It should be noted that portable blood glucose meters designed for humans significantly underestimate blood glucose (by approximately 30 mg/dL) in ferrets as compared to laboratory analyzers.20 Knowing this, veterinarians can avoid treating potentially normoglycemic ferrets presumptively for insulinoma without further workup. Portable blood glucose meters designed for veterinary use (AlphaTrak Abbott Laboratories, Abbott Park, IL) have much better agreement with laboratory analyzers.20 Ideally, diagnosis of hypoglycemia would be made with a point of care chemistry analyzer using a hexokinase method (VetScan, Abaxis, Union City, CA).20

Mild to moderate hypoglycemic episodes

These patients can often be managed on an outpatient basis. If the ferret is alert enough to swallow, feed an easily digestible, animal protein-based food source, such as EmerAid Intensive Care Carnivore 20, chicken baby food, Hill’s prescription diet a/d, or Iam’s Maximum-Calorie Plus.

Severe hypoglycemic episodes

Hypoglycemia that does not improve following feeding or hypoglycemic episodes that involve collapse and/or seizures are considered severe. Advise clients over the phone to put Nutri-Cal (Vetoquinol, USA), dextrose, corn syrup, or honey on the gums of any collapsed or seizing ferret as hypoglycemia is the most common cause of seizures in this species.8,23 Carbohydrates alone will cause further insulin release, and should be followed by a high-protein meal if the ferret becomes alert and responsive. All ferrets experiencing these clinical signs should be seen emergently, although it is preferable to control seizures with buccal application of sugar solutions prior to transport.8

If the ferret is still recumbent or seizing when it arrives at the hospital, place an intravenous (IV) catheter in the cephalic vein preferably, although the saphenous and jugular veins work as well.7 A blood glucose level can be acquired using the blood from the catheter with a portable veterinary blood glucometer (AlphaTrak Abbott Laboratories, Abbott Park, IL). Administer 0.25-0.5 ml (2-3 ml, if seizing) of 50% dextrose slow bolus IV over at least 10 to 15 minutes.8,21 Dilute 50% dextrose in a 1:1 concentration with saline or sterile water. Some clinicians will also give dexamethasone sodium phosphate (0.1mg/kg IV) to promote cellular uptake of glucose.8 This dextrose bolus can be given until effect. When the ferret becomes alert and responsive, it can then be given a high protein meal. After profound hypoglycemia, even patients that eat a high protein meal may require a constant rate infusion (CRI) of 2.5-5% dextrose.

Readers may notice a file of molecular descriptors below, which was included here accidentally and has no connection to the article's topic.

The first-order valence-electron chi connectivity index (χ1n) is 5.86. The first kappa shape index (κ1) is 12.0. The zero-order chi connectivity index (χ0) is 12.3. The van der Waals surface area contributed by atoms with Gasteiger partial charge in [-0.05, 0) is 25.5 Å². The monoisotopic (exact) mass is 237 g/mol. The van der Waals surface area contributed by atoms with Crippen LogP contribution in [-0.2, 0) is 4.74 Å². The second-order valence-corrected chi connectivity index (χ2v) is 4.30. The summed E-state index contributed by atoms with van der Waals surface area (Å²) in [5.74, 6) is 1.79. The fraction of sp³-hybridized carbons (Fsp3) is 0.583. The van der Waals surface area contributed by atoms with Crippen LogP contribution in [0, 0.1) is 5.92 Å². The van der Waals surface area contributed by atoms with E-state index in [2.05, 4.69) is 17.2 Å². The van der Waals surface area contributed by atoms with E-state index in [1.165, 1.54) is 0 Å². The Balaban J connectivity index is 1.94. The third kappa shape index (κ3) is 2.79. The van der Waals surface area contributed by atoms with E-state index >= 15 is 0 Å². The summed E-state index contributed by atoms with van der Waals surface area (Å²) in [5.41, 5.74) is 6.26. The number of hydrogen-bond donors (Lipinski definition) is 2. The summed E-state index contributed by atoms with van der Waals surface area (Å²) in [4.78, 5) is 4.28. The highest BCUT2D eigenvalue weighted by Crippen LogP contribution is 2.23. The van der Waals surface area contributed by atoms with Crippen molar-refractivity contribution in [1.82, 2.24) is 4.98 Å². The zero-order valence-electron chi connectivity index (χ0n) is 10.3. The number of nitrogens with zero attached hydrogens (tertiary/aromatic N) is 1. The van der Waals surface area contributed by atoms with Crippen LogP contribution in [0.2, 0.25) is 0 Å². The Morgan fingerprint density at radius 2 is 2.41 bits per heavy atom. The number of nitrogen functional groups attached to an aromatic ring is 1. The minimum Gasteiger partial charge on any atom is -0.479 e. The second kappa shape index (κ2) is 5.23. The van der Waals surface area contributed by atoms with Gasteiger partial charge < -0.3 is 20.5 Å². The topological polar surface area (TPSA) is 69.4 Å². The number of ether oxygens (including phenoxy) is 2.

CAUTION: If IV dextrose is administered too rapidly, the functional beta cell tumor will be stimulated to secrete more insulin. This can lead to an ever-worsening cycle of hypoglycemia, dextrose administration, and subsequent insulin secretion.21 Additionally, when a ferret with insulinoma is maintained on intravenous fluids, it is essential that infusion truly be continuous. Starting and stopping fluids containing dextrose will only stimulate insulin secretion and potentially worsen the patient’s condition.21

In rare instances, anticonvulsants may also be indicated in seizing ferrets that do not respond to dextrose infusion alone. Diazepam (0.5-1.0 mg/kg) or midazolam (0.25-0.5 mg/kg) can be given rectally or IV.14 If IV or intraosseous access is not readily available, intranasal or intramuscular midazolam can be administered.6 Double the dose for rectal or nasal administration.14